The big question: It’s not just the biggest question at the position, it may be the biggest question facing the team: Will Finley be back? But that’s not the only question regarding the player Rodgers affectionately calls “the big fella.” Finley said last week that talks between the team and his agent, Blake Baratz, have been “here and there,” and given what McCarthy said about him after the team’s season-ending NFC Divisional Playoff loss to the Giants, it’s hard to fathom him not returning. “He wants to be a great player and thinks he’s going to be a great player. With his talent level, that’s half the battle,” McCarthy said. “I look for him to continuing to develop and establishing himself definitely as one of the (great) tight ends, Pro Bowl tight ends, in this league.” You simply don’t say that about a guy you plan on letting walk as a free agent. But it could mean using the franchise tag on him, and that comes with its own issues, too: While the tight end number is expected to be a very affordable $5.5 million one-year guaranteed deal, will it lead to a long-term accord, or Finley being unhappy? Multiple reports have suggested that he would petition the league to be categorized as a wide receiver if the tag is applied, which would carry a tag of about $9 million, and when asked about the franchise tag, Finley replied: “If we go down the franchise tag way, nobody wants that. Everybody wants the long-term deal done and not the trouble that comes with the franchise tag.” In addition, if the team can’t get a long-term deal done with Finley before March 5, the odds of using the tag on backup quarterback Matt Flynn go from slim to none.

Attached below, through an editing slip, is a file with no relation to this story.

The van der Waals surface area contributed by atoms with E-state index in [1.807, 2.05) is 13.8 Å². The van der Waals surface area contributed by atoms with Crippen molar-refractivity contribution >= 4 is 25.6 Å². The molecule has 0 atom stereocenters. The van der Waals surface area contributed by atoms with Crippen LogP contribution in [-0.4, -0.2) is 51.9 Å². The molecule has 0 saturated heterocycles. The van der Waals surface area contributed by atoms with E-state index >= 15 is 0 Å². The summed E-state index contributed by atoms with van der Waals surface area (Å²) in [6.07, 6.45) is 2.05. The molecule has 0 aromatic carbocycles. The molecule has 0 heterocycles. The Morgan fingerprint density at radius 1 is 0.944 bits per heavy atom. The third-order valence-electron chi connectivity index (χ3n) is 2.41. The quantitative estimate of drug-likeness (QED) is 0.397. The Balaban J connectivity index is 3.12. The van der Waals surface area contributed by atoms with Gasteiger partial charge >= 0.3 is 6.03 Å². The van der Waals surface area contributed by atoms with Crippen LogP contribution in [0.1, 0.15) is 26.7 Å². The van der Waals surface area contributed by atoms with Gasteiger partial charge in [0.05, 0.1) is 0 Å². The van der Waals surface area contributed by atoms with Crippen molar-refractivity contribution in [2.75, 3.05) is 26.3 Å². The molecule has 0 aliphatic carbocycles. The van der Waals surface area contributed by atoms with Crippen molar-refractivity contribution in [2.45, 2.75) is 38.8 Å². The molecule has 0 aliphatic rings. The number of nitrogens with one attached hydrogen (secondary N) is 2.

Offseason outlook: While the fact that Quarless showed appreciable improvement in Year 2 despite the offseason being wiped out by labor unrest and the resulting lockout may show that such offseason work isn’t as vital as once thought, having Taylor and Williams in the offseason program should accelerate their development. They’ll have a new position coach in Jerry Fontenot after McAdoo’s promotion to QBs coach, and it’ll be interesting to see if the position is coached any differently by a guy who played 16 NFL seasons at center. Quarless won’t do much beyond rehabilitate his injury, while Crabtree and his wife essentially live in Green Bay year ‘round, so he’ll be part of the program when it kicks off in April. Again, the question is Finley. If the Packers end up putting the franchise tag on him, will he sign it or a long-term deal in time to attend workouts? Calling franchise-tagged players “holdouts” has always been a misnomer because they’re technically not under contract, meaning they’re not really holding out. But given Finley’s vast potential and his stated desire to be viewed as one of the NFL’s best at his position – where currently New Orleans’ Jimmy Graham, New England’s Rob Gronkowski and Aaron Hernandez and San Francisco’s Vernon Davis are more highly regarded – it will be interesting to watch how his offseason plays out. While he might have finished 12th among tight ends in receiving yards and 14th in receptions last season (55 receptions, 767 yards, eight TDs), he certainly believes he’s much better than those rankings. The 2012 season will be his chance to prove it.

Next: Offensive line.

– Jason Wilde